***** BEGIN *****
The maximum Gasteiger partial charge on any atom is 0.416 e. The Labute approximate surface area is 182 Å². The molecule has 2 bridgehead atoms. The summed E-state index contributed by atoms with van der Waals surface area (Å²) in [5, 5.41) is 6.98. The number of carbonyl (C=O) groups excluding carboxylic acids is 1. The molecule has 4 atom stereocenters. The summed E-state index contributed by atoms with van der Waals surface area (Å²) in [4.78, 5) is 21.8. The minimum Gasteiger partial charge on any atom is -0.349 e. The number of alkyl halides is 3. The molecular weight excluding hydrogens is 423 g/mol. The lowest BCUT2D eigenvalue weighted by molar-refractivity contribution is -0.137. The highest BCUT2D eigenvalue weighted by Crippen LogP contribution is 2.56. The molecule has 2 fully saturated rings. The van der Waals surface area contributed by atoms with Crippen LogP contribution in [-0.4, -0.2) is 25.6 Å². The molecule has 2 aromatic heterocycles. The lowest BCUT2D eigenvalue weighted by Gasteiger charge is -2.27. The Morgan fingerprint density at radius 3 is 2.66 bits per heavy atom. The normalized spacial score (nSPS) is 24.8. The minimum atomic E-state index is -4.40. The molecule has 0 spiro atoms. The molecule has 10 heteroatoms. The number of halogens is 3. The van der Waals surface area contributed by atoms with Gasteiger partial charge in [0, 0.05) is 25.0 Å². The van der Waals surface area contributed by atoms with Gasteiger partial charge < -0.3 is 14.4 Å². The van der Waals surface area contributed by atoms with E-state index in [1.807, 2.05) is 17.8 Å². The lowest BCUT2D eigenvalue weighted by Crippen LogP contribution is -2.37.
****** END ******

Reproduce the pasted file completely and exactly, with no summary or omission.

The maximum Gasteiger partial charge on any atom is 0.416 e. The Labute approximate surface area is 182 Å². The molecule has 2 bridgehead atoms. The summed E-state index contributed by atoms with van der Waals surface area (Å²) in [5, 5.41) is 6.98. The number of carbonyl (C=O) groups excluding carboxylic acids is 1. The molecule has 4 atom stereocenters. The summed E-state index contributed by atoms with van der Waals surface area (Å²) in [4.78, 5) is 21.8. The minimum Gasteiger partial charge on any atom is -0.349 e. The number of alkyl halides is 3. The molecular weight excluding hydrogens is 423 g/mol. The lowest BCUT2D eigenvalue weighted by molar-refractivity contribution is -0.137. The highest BCUT2D eigenvalue weighted by Crippen LogP contribution is 2.56. The molecule has 2 fully saturated rings. The van der Waals surface area contributed by atoms with Crippen LogP contribution in [-0.4, -0.2) is 25.6 Å². The molecule has 2 aromatic heterocycles. The lowest BCUT2D eigenvalue weighted by Gasteiger charge is -2.27. The Morgan fingerprint density at radius 3 is 2.66 bits per heavy atom. The normalized spacial score (nSPS) is 24.8. The minimum atomic E-state index is -4.40. The molecule has 0 spiro atoms. The molecule has 10 heteroatoms. The number of halogens is 3. The van der Waals surface area contributed by atoms with Gasteiger partial charge in [0, 0.05) is 25.0 Å². The van der Waals surface area contributed by atoms with Gasteiger partial charge < -0.3 is 14.4 Å². The van der Waals surface area contributed by atoms with E-state index in [1.807, 2.05) is 17.8 Å². The lowest BCUT2D eigenvalue weighted by Crippen LogP contribution is -2.37.